Jan 25, 2017 10:05 AM EST
The rise of fake news has been one of the biggest discussion points of corporate and consumer culture over the last six months and reached its peak in 2016 during the elections and the scrutiny of the false stories coming out of social media outlets.In the middle of these fake news frenzy, even universities are now taking steps to cut the impact of the spread of fake news and how responsible journalism can take back its credibility.
Johnny Sparks, journalism department chair at Ball State University, said that specific to journalism alone, America is now in a serious crisis when it comes to differentiating what is real from what is not, USA Today College reported. He also added that educators have a responsibility when it comes to training and educating students as journalists.
Educating and equipping these students how to be cautious and how to decipher accurate information it not simple, especially when the demand for their technical skills continues to grow, Sparks said. And in line with this he is currently working to bring the journalism curricula "back to basics" with the aim of encouraging more critical thinking and stronger news judgment.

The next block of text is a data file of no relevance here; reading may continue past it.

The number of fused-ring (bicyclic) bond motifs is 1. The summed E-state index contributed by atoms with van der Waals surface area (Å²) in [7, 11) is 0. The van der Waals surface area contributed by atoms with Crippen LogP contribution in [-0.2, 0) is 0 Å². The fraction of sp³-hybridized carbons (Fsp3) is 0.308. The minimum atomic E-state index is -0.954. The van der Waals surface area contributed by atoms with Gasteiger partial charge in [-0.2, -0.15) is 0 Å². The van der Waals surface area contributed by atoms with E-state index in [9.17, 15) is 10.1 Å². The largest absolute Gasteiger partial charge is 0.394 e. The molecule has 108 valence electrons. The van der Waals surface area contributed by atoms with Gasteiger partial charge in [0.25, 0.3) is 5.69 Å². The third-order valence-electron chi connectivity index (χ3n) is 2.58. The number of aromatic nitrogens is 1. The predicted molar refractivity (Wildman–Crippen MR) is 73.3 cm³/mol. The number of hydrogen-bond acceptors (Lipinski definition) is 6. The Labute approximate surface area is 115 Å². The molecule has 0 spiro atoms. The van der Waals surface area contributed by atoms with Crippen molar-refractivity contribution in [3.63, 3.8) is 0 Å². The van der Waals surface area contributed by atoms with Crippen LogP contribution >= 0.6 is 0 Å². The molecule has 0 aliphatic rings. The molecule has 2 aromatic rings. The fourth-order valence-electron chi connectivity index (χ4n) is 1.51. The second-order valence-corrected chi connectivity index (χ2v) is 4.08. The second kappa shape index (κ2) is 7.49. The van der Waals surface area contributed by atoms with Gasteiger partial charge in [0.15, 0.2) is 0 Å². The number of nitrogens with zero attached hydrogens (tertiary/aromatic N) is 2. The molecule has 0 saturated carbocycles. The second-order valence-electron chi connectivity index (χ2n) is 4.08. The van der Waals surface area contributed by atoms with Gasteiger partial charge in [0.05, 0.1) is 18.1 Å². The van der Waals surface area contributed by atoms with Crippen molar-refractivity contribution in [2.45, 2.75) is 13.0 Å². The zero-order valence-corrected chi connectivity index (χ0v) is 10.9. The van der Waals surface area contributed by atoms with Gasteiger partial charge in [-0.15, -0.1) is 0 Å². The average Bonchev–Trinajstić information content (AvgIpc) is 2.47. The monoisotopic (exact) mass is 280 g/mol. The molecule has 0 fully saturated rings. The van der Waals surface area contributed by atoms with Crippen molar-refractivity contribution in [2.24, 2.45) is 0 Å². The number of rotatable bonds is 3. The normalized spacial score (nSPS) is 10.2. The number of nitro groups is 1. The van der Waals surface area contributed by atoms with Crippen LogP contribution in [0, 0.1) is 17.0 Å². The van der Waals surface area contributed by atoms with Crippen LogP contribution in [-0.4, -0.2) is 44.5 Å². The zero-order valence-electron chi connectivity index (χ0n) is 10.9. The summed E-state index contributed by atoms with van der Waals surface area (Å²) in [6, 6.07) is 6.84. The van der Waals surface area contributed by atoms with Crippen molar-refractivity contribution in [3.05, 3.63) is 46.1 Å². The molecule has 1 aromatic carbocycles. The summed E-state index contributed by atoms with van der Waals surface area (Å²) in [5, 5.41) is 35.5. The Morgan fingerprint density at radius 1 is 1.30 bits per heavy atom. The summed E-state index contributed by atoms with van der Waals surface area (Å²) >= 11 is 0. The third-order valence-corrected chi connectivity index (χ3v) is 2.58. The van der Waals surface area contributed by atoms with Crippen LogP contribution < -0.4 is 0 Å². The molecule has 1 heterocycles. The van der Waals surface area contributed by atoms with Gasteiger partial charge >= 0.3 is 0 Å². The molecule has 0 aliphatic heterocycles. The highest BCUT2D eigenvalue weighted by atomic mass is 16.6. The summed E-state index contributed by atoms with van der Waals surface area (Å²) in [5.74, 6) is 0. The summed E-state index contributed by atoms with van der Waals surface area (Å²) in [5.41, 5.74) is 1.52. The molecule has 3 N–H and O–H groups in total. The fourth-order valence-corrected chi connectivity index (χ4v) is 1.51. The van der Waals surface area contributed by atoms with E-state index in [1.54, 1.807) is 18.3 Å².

This step supports the argument of Philip Seargeant and Caroline Tagg of the Open University and Amy Brown of the University of Nottingham Ningbo which advise institutions to teach students "critical digital literacy" which will increase the awareness to address issues of how social media play a role in the dissemination of news and other information.
According to Times Higher Education, the universities are the ideal places to educate people about these issues. He also added that it would be relevant to the students' academic studies.
He explained how important it is for students to really get formal education from their universities so that they can be equipped when it comes to filtering fake news.
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